Example

Illume is 20-year-old fragrance brand based in Minnesota that's carried at International retailers like Target and Anthropologie. Illume's candles smell fantastic, and they have mastered creating content that weaves a story and associates a specific idea or emotion with each scent.

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Taste

Edible products can be a tough sale, especially online, but when done correctly using taste to appeal to consumers can be a highly effective way to influence conversion: it's a rare shopper who can resist the temptation of deliciousness. Similar to smell, it's not enough to simply list the flavors found within a product: make the product come alive on the page by including an abundance of flavorful (pun intended) adjectives.

Example

Lake Champlain Chocolates has been creating delectable chocolates at their Factory in Burlington, Vermont since 1983 and can be found at many high-end specialty food stores, including Whole Foods stores nation-wide. In addition to their wholesale business (and their popular factory tour) Lake Champlain Chocolates has cultivated a profitable ecommerce site to sell their wares across the country. One look at their website's decadent descriptions makes it clear why shoppers are willing to purchase chocolates online without the benefit of a taste test.

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SOUND 

Sound, like smell and taste, may not apply to every product category, but it's an equally important facet of the product description when applicable. Avoid using marketing terms like “unparalleled” or “superior” to describe the quality of sound - those are placeholders that don't offer any type of measurable excellence. Another thing to avoid? Brand-specific terminology that's only relevant during internal comparisons. Instead, take the time to figure out how to communicate your products' value in a way that anyone can understand, whether they're an expert or a novice, familiar with your brand or visiting your website for the first time.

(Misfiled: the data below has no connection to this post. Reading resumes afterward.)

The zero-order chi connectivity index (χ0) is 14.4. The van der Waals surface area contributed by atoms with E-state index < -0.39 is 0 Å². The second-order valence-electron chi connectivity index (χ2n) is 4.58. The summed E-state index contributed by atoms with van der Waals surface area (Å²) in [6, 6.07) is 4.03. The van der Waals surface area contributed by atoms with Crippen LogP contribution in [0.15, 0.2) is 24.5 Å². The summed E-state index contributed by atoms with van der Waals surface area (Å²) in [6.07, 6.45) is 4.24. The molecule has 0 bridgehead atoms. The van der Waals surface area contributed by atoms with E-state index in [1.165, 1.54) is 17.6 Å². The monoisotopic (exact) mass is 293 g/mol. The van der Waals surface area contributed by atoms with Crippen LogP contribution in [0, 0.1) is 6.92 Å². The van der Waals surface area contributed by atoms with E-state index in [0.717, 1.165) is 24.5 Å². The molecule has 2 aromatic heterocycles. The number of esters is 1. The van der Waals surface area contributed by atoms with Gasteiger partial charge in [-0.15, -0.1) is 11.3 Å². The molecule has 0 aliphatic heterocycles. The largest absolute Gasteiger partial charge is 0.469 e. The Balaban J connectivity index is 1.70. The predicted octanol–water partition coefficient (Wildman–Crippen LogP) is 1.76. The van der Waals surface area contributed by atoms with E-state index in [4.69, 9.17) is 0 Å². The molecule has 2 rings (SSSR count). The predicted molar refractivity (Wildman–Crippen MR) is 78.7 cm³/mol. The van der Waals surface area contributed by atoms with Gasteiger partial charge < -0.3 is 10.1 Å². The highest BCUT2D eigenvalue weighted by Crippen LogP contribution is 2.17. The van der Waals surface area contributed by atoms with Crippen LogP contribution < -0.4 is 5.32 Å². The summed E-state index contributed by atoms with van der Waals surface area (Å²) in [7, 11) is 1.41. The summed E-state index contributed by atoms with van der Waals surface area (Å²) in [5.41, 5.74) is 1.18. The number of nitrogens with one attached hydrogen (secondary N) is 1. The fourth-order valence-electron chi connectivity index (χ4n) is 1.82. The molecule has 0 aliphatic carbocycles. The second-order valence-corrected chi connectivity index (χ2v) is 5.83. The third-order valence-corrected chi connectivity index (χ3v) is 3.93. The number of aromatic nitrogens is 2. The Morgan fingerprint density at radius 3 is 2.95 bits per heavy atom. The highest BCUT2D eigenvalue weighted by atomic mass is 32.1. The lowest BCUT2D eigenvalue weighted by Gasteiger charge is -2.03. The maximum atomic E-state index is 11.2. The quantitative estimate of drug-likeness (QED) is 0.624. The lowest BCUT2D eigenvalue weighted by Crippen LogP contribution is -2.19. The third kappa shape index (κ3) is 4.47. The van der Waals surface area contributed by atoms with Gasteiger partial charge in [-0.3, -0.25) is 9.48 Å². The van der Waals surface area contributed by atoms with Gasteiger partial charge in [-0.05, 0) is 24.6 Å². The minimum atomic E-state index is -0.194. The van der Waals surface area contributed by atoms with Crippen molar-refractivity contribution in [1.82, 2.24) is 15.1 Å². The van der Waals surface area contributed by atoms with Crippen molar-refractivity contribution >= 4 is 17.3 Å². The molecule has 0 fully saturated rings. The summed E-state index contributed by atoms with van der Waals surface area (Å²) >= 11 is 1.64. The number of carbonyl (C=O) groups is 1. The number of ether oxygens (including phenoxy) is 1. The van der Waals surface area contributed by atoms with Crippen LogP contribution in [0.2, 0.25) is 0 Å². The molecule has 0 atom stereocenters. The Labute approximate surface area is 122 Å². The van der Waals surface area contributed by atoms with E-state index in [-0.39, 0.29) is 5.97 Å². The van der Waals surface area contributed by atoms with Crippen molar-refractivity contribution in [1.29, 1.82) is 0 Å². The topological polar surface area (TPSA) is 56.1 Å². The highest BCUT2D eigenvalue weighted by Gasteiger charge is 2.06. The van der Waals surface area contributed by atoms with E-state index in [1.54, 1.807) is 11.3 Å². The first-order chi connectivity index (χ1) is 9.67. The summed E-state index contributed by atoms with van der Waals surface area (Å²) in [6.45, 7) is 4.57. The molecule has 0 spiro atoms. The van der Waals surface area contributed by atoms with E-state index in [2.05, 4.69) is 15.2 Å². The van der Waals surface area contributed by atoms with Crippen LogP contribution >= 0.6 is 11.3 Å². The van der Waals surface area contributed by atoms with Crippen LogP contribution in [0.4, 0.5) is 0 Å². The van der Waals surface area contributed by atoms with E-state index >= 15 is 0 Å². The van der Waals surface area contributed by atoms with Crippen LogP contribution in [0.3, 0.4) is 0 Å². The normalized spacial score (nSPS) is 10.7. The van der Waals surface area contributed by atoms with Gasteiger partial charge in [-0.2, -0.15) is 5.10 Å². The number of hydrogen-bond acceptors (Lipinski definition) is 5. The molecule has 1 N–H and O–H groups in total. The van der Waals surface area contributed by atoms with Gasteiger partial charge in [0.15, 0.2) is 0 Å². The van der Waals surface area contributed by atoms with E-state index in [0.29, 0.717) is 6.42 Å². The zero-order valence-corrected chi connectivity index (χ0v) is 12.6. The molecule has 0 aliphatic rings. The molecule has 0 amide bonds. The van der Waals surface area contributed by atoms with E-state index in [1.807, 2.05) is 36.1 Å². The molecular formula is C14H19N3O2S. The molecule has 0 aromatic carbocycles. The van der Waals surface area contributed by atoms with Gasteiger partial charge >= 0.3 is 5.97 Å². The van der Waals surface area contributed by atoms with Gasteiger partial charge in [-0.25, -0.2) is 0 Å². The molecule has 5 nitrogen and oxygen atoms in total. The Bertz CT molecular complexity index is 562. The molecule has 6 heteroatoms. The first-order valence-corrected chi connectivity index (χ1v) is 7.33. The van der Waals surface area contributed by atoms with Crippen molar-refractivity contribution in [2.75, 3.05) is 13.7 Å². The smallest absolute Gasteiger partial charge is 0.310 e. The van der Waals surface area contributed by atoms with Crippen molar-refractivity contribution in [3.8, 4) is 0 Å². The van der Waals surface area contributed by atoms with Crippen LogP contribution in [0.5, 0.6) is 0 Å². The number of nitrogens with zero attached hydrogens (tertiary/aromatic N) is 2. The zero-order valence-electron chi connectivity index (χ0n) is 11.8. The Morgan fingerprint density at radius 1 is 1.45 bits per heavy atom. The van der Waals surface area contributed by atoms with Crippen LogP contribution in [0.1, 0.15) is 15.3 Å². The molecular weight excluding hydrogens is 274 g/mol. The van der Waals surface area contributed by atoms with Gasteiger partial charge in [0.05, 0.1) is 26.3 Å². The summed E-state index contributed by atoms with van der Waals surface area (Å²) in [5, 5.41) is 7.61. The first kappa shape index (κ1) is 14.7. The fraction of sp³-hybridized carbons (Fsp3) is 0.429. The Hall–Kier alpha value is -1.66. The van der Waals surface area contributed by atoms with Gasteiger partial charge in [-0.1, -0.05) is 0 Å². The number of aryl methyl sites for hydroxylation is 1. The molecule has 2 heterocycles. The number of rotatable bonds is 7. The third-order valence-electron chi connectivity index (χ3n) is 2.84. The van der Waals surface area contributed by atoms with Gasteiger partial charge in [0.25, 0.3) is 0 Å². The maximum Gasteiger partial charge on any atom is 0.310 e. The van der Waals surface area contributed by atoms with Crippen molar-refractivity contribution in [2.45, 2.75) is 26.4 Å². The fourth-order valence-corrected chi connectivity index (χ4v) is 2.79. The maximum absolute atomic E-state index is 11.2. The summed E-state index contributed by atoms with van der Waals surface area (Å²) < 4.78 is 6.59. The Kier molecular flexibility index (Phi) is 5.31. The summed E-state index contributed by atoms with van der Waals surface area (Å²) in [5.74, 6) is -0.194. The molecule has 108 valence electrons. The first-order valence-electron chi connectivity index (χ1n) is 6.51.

Example

Is there any company that has cultivated a more appealing brand than Apple? Stunning visuals are important yes, but it's equally crucial to note the approachable and universal language used within product descriptions. Despite maintaining a reputation as one of the most well-known (and expensive) tech brands, Apple has managed to be a brand that's just as appealing to your gadget-obsessed 16-year-old cousin as it is to your technically challenged Great Aunt.

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The Takeaways

Its not always easy to replicate the tactile experience of in-store shopping online, but well-rounded, informative product information is crucial to empowering your customers to make a purchase decision. Don't hesitate to go above and beyond the "standard" product information requirements; you'll be amazed at how quickly your audience (and your conversion rates) expand.

Need Inspiration? Subscribe to the Salsify Blog and receive our printable 5 Senses Thesaurus. 

Topics: Internal Management, Ecommerce